Weeks of public hearings began Monday in Steinbach at Manitoba’s Clean Environment Commission, as a mining corporation tries to get the crucial approval for a large silica project near Vivian, Man.
SIO Silica Corporation says it desires to reap the benefits of the province’s large quartz deposit to mine a mineral crucial for on a regular basis items like batteries, cellphone glass and more.
Many area residents have expressed their concerns in regards to the proposal, despite assurances by the corporate that the mining process won’t be disruptive and that the project would create hundreds of jobs within the region.
Walter Mendela, who lives nearby, told 680 CJOB on the hearing that he has concerns about water quality, in addition to the potential effect the project would have on property values.
“If we invest $300,000-plus to construct a brand-new home here,” he said, “I don’t think, with no well, we might have any value to recuperate our cost.”
Those concerns are shared by Krista Boryskavich, who is an element of a bunch that represents residents of eight surrounding municipalities, and says there’s no indication of how the project might affect the region’s water supply.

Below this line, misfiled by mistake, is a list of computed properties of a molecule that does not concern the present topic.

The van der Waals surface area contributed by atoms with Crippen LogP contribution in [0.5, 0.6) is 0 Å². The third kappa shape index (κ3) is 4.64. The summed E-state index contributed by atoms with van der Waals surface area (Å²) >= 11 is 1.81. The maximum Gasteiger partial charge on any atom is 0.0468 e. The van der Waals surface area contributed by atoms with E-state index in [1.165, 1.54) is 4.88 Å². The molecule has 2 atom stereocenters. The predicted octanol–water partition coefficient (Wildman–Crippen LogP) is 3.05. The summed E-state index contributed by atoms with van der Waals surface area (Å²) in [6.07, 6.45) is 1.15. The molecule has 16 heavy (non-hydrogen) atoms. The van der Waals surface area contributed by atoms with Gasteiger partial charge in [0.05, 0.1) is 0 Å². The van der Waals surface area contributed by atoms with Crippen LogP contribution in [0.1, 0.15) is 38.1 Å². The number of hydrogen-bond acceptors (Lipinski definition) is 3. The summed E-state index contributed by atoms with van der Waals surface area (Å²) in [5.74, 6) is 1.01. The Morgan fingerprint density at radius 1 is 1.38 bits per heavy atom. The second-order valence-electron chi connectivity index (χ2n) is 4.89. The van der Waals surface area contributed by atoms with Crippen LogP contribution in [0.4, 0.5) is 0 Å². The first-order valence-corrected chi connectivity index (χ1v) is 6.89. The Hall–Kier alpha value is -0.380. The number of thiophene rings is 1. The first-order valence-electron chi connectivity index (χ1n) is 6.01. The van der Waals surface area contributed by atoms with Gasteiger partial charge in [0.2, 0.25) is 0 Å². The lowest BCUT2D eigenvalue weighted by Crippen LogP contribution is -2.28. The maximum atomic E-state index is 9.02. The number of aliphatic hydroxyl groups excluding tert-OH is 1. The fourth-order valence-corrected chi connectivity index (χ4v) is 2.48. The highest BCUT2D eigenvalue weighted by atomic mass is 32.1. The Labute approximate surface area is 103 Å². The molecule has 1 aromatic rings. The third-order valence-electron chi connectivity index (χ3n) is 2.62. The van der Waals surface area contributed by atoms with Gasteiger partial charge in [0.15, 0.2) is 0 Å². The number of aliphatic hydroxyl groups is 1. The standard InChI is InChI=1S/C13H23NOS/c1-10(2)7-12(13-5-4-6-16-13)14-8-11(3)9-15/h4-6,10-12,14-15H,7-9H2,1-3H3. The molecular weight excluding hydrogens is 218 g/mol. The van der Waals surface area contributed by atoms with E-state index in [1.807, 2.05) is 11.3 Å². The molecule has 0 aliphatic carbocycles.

“It’s critical, from the municipalities’ perspective, that the impacts of this project are examined … not only inside the first four- or five-year period, but inside the lifetime of the project,” she said.
The corporate’s COO, Brent Bullen, nonetheless, says the project would have a positive impact toward advancing Canada’s carbon-neutral goals, while leaving the environment largely unaffected.
“We don’t see in any respect a contamination event happening,” Bullen said.
“We don’t consider we contribute to a contamination event, and thru the work that we’ve done, we’ve not seen any indication of a contamination event.”
Bullen said SIO Silica uses a latest process that is simple on the ecosystem.
“There’s no scarring of the earth, there’s no surface mining, there’s no surface leaching,” he said.
“There’s nothing that’s related to conventional strip mining.”
The commission’s hearings, that are open to the general public, run until mid-March, with sessions planned for Steinbach in addition to Beausejour, Man.
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